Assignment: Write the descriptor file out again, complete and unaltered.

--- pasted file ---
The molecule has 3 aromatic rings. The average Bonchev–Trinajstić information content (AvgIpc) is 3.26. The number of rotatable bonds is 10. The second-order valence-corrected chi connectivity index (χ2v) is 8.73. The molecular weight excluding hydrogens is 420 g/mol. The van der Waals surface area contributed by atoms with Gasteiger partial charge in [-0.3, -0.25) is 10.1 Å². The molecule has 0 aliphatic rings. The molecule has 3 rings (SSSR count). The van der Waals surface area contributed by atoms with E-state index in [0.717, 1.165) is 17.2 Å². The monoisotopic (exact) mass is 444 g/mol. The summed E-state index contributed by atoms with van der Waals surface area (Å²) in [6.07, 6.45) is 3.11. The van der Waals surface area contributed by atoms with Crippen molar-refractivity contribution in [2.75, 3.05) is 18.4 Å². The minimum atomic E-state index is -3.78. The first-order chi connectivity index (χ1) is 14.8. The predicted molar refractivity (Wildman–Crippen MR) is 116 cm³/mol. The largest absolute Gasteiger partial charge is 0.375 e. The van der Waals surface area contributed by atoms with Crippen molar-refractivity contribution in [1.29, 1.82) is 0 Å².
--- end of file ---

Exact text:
The molecule has 3 aromatic rings. The average Bonchev–Trinajstić information content (AvgIpc) is 3.26. The number of rotatable bonds is 10. The second-order valence-corrected chi connectivity index (χ2v) is 8.73. The molecular weight excluding hydrogens is 420 g/mol. The van der Waals surface area contributed by atoms with Gasteiger partial charge in [-0.3, -0.25) is 10.1 Å². The molecule has 0 aliphatic rings. The molecule has 3 rings (SSSR count). The van der Waals surface area contributed by atoms with E-state index in [0.717, 1.165) is 17.2 Å². The monoisotopic (exact) mass is 444 g/mol. The summed E-state index contributed by atoms with van der Waals surface area (Å²) in [6.07, 6.45) is 3.11. The van der Waals surface area contributed by atoms with Crippen molar-refractivity contribution in [2.75, 3.05) is 18.4 Å². The minimum atomic E-state index is -3.78. The first-order chi connectivity index (χ1) is 14.8. The predicted molar refractivity (Wildman–Crippen MR) is 116 cm³/mol. The largest absolute Gasteiger partial charge is 0.375 e. The van der Waals surface area contributed by atoms with Crippen molar-refractivity contribution in [1.29, 1.82) is 0 Å².